Baron von Thielmann to Mr. Olney.


Mr. Secretary of State: In his note, No. 52, of April 24 last, to my predecessor in office, the late Mr. W. Q. Gresham, Secretary of State, declared himself in the name of the United States Government to be in accord with the proposition of the two other treaty powers to have the work of the Samoan land commission completed by the three consuls, and to meet the expense of the remaining surveys by the payment of a third thereof by each of the States interested.

Although the complete termination of the duties of the land commission should have been brought about immediately thereupon, according to reports from Samoa, the American consul-general resists all cooperation with his colleagues, and has consequently prevented the commencement of the remaining surveys. This attitude on the part of the American representative is all the more striking as, in view of a report from the Imperial German consul in Apia of July 14 last, he has acknowledged having received similar instructions to those received by the other consuls, yet notwithstanding persists in refusing to take joint action in the land matters until [receipt of] further instructions, which he has asked for. Under these circumstances, the favorable season of the year for undertaking the local work will pass by and an increase in cost and labor will be brought about.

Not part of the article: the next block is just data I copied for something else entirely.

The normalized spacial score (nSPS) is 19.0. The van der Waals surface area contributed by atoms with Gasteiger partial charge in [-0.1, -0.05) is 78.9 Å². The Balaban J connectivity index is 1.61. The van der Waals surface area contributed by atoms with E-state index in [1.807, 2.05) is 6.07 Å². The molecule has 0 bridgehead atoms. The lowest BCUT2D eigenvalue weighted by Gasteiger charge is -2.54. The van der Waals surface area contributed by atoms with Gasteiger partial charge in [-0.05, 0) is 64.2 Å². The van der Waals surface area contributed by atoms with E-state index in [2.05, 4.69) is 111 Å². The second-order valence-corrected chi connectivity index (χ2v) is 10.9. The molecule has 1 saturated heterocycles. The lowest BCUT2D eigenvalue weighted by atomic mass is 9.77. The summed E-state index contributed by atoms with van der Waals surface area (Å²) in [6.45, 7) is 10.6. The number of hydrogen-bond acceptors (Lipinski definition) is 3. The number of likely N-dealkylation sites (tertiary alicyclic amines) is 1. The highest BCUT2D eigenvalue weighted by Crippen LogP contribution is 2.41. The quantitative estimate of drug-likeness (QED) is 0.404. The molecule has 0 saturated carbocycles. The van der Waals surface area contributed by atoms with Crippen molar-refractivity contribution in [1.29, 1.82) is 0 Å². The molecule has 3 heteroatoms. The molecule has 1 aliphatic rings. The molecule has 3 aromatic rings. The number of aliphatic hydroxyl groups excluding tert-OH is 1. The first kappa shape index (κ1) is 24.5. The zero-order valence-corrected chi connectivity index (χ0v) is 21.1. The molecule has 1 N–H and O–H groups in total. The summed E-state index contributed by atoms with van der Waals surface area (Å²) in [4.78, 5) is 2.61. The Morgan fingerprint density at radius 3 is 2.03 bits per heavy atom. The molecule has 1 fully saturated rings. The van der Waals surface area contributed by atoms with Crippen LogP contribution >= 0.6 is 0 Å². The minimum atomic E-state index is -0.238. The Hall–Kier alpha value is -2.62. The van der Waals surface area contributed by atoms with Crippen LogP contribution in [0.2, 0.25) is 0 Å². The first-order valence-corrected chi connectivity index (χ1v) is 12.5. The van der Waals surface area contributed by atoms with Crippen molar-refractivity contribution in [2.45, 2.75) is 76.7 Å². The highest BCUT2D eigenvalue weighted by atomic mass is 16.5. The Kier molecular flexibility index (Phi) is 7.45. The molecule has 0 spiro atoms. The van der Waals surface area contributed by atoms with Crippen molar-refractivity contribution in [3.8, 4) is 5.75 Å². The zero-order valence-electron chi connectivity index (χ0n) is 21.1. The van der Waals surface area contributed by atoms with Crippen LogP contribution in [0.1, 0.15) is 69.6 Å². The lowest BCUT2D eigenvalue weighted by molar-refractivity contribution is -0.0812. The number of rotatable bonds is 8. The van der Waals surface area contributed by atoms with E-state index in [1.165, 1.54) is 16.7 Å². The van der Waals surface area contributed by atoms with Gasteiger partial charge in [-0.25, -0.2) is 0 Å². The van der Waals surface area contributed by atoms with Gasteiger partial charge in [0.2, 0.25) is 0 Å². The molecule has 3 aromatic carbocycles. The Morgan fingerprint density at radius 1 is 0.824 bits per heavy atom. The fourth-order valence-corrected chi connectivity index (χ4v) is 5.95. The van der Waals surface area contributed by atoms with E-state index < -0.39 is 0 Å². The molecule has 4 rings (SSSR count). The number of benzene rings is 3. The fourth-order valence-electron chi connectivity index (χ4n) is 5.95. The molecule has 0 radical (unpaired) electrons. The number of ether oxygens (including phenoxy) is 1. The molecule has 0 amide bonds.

The Royal British Government having also broached the subject of these differences to the Imperial Government, I have now the honor, in accordance with instructions, to ask your excellency kindly to again acquaint the consul-general of the United States at Apia with the decision of the Government contained in the note of April 24 last, and to request him to take part, in common with his colleagues, in the completion of the affairs of the land commission, as well as to take the necessary measures for assuming one-third of the expenses of the survey.

In view of the importance of a speedy termination of the land surveys in Samoa, and the attitude of the American representative, may I suggest to your excellency to convey such instruction by telegram.

Awaiting a reply from your excellency with respect to your action in the matter,

I avail, etc.,